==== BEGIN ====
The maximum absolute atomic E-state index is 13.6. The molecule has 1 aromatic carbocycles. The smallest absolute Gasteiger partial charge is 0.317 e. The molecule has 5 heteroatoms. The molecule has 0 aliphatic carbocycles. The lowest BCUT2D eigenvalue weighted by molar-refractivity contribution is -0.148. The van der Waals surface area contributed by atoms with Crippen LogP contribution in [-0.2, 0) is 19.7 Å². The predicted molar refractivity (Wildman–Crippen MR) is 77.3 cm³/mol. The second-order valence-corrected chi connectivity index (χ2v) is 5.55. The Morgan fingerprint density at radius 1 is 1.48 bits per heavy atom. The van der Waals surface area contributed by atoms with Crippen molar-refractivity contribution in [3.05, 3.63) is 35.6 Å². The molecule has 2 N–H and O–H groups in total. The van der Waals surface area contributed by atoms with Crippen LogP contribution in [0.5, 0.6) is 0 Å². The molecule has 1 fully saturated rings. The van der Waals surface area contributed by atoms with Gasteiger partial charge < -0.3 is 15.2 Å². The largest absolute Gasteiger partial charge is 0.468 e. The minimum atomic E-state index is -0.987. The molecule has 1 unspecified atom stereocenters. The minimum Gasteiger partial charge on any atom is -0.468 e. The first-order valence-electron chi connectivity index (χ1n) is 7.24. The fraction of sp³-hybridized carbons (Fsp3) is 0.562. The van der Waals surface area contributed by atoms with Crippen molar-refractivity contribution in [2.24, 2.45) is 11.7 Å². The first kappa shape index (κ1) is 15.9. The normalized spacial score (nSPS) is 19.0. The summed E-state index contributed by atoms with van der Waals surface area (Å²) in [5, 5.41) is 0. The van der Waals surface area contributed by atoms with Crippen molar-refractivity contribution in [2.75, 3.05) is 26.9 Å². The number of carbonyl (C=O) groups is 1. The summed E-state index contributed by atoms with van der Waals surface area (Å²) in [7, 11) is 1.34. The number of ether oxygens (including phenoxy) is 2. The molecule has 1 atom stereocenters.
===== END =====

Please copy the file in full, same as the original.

The maximum absolute atomic E-state index is 13.6. The molecule has 1 aromatic carbocycles. The smallest absolute Gasteiger partial charge is 0.317 e. The molecule has 5 heteroatoms. The molecule has 0 aliphatic carbocycles. The lowest BCUT2D eigenvalue weighted by molar-refractivity contribution is -0.148. The van der Waals surface area contributed by atoms with Crippen LogP contribution in [-0.2, 0) is 19.7 Å². The predicted molar refractivity (Wildman–Crippen MR) is 77.3 cm³/mol. The second-order valence-corrected chi connectivity index (χ2v) is 5.55. The Morgan fingerprint density at radius 1 is 1.48 bits per heavy atom. The van der Waals surface area contributed by atoms with Crippen molar-refractivity contribution in [3.05, 3.63) is 35.6 Å². The molecule has 2 N–H and O–H groups in total. The van der Waals surface area contributed by atoms with Crippen LogP contribution in [0.5, 0.6) is 0 Å². The molecule has 1 fully saturated rings. The van der Waals surface area contributed by atoms with Gasteiger partial charge < -0.3 is 15.2 Å². The largest absolute Gasteiger partial charge is 0.468 e. The minimum atomic E-state index is -0.987. The molecule has 1 unspecified atom stereocenters. The minimum Gasteiger partial charge on any atom is -0.468 e. The first-order valence-electron chi connectivity index (χ1n) is 7.24. The fraction of sp³-hybridized carbons (Fsp3) is 0.562. The van der Waals surface area contributed by atoms with Crippen molar-refractivity contribution in [2.24, 2.45) is 11.7 Å². The first kappa shape index (κ1) is 15.9. The normalized spacial score (nSPS) is 19.0. The summed E-state index contributed by atoms with van der Waals surface area (Å²) in [5, 5.41) is 0. The van der Waals surface area contributed by atoms with Crippen molar-refractivity contribution in [2.75, 3.05) is 26.9 Å². The number of carbonyl (C=O) groups is 1. The summed E-state index contributed by atoms with van der Waals surface area (Å²) in [7, 11) is 1.34. The number of ether oxygens (including phenoxy) is 2. The molecule has 1 atom stereocenters.